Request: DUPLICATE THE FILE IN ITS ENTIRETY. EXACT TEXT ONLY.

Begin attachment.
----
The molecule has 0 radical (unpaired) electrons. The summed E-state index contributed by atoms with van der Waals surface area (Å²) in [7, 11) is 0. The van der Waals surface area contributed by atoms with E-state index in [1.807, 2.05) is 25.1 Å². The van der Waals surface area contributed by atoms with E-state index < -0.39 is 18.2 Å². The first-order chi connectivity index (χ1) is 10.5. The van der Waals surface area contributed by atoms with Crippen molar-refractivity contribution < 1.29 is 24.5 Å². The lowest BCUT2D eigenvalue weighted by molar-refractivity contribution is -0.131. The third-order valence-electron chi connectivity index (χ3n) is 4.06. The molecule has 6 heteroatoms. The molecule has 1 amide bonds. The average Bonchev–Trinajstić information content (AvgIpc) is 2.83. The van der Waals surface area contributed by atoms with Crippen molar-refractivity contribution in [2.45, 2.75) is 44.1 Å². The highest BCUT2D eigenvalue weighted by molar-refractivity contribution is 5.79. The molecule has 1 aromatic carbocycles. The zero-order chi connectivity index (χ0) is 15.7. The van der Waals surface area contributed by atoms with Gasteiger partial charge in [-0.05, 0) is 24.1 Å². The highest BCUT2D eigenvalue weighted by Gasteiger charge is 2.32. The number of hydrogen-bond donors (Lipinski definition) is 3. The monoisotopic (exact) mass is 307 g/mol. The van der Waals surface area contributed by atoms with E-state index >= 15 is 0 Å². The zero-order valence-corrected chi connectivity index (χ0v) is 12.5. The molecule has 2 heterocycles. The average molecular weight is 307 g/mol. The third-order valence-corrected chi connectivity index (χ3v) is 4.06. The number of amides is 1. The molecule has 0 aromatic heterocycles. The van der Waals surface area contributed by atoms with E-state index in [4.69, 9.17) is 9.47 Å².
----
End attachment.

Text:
The molecule has 0 radical (unpaired) electrons. The summed E-state index contributed by atoms with van der Waals surface area (Å²) in [7, 11) is 0. The van der Waals surface area contributed by atoms with E-state index in [1.807, 2.05) is 25.1 Å². The van der Waals surface area contributed by atoms with E-state index < -0.39 is 18.2 Å². The first-order chi connectivity index (χ1) is 10.5. The van der Waals surface area contributed by atoms with Crippen molar-refractivity contribution < 1.29 is 24.5 Å². The lowest BCUT2D eigenvalue weighted by molar-refractivity contribution is -0.131. The third-order valence-electron chi connectivity index (χ3n) is 4.06. The molecule has 6 heteroatoms. The molecule has 1 amide bonds. The average Bonchev–Trinajstić information content (AvgIpc) is 2.83. The van der Waals surface area contributed by atoms with Crippen molar-refractivity contribution in [2.45, 2.75) is 44.1 Å². The highest BCUT2D eigenvalue weighted by molar-refractivity contribution is 5.79. The molecule has 1 aromatic carbocycles. The zero-order chi connectivity index (χ0) is 15.7. The van der Waals surface area contributed by atoms with Gasteiger partial charge in [-0.05, 0) is 24.1 Å². The highest BCUT2D eigenvalue weighted by Gasteiger charge is 2.32. The number of hydrogen-bond donors (Lipinski definition) is 3. The monoisotopic (exact) mass is 307 g/mol. The van der Waals surface area contributed by atoms with E-state index >= 15 is 0 Å². The zero-order valence-corrected chi connectivity index (χ0v) is 12.5. The molecule has 2 heterocycles. The average molecular weight is 307 g/mol. The third-order valence-corrected chi connectivity index (χ3v) is 4.06. The number of amides is 1. The molecule has 0 aromatic heterocycles. The van der Waals surface area contributed by atoms with E-state index in [4.69, 9.17) is 9.47 Å².